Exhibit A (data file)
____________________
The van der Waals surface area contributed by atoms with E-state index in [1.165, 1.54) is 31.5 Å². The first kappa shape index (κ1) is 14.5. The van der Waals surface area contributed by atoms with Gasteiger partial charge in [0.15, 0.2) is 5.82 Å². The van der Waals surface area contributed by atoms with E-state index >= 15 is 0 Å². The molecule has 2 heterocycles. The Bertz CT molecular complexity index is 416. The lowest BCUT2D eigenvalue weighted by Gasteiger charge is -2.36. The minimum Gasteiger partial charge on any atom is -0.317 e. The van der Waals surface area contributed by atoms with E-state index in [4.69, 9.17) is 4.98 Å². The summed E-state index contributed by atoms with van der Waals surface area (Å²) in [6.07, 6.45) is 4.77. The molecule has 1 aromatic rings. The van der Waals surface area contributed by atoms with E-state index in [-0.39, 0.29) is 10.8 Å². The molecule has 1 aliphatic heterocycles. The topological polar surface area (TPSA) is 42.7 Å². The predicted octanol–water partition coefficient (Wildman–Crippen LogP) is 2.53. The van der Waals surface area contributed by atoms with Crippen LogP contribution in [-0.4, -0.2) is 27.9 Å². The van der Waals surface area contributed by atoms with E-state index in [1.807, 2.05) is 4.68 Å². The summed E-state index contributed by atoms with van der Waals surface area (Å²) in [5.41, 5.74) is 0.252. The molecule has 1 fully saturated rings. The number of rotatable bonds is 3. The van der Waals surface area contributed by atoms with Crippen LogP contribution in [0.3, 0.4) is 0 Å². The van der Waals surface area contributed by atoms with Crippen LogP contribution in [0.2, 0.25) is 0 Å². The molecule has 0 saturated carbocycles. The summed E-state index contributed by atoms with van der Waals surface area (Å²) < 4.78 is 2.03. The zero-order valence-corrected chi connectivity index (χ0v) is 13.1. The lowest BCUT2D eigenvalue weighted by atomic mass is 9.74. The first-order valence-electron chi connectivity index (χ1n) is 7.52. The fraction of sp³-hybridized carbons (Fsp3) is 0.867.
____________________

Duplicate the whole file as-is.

The van der Waals surface area contributed by atoms with E-state index in [1.165, 1.54) is 31.5 Å². The first kappa shape index (κ1) is 14.5. The van der Waals surface area contributed by atoms with Gasteiger partial charge in [0.15, 0.2) is 5.82 Å². The van der Waals surface area contributed by atoms with E-state index >= 15 is 0 Å². The molecule has 2 heterocycles. The Bertz CT molecular complexity index is 416. The lowest BCUT2D eigenvalue weighted by Gasteiger charge is -2.36. The minimum Gasteiger partial charge on any atom is -0.317 e. The van der Waals surface area contributed by atoms with E-state index in [4.69, 9.17) is 4.98 Å². The summed E-state index contributed by atoms with van der Waals surface area (Å²) in [6.07, 6.45) is 4.77. The molecule has 1 aromatic rings. The van der Waals surface area contributed by atoms with E-state index in [-0.39, 0.29) is 10.8 Å². The molecule has 1 aliphatic heterocycles. The topological polar surface area (TPSA) is 42.7 Å². The predicted octanol–water partition coefficient (Wildman–Crippen LogP) is 2.53. The van der Waals surface area contributed by atoms with Crippen LogP contribution in [-0.4, -0.2) is 27.9 Å². The van der Waals surface area contributed by atoms with E-state index in [1.807, 2.05) is 4.68 Å². The summed E-state index contributed by atoms with van der Waals surface area (Å²) in [5.41, 5.74) is 0.252. The molecule has 1 fully saturated rings. The number of rotatable bonds is 3. The van der Waals surface area contributed by atoms with Crippen LogP contribution in [0.3, 0.4) is 0 Å². The van der Waals surface area contributed by atoms with Crippen LogP contribution in [0.2, 0.25) is 0 Å². The molecule has 0 saturated carbocycles. The summed E-state index contributed by atoms with van der Waals surface area (Å²) < 4.78 is 2.03. The zero-order valence-corrected chi connectivity index (χ0v) is 13.1. The lowest BCUT2D eigenvalue weighted by atomic mass is 9.74. The first-order valence-electron chi connectivity index (χ1n) is 7.52. The fraction of sp³-hybridized carbons (Fsp3) is 0.867.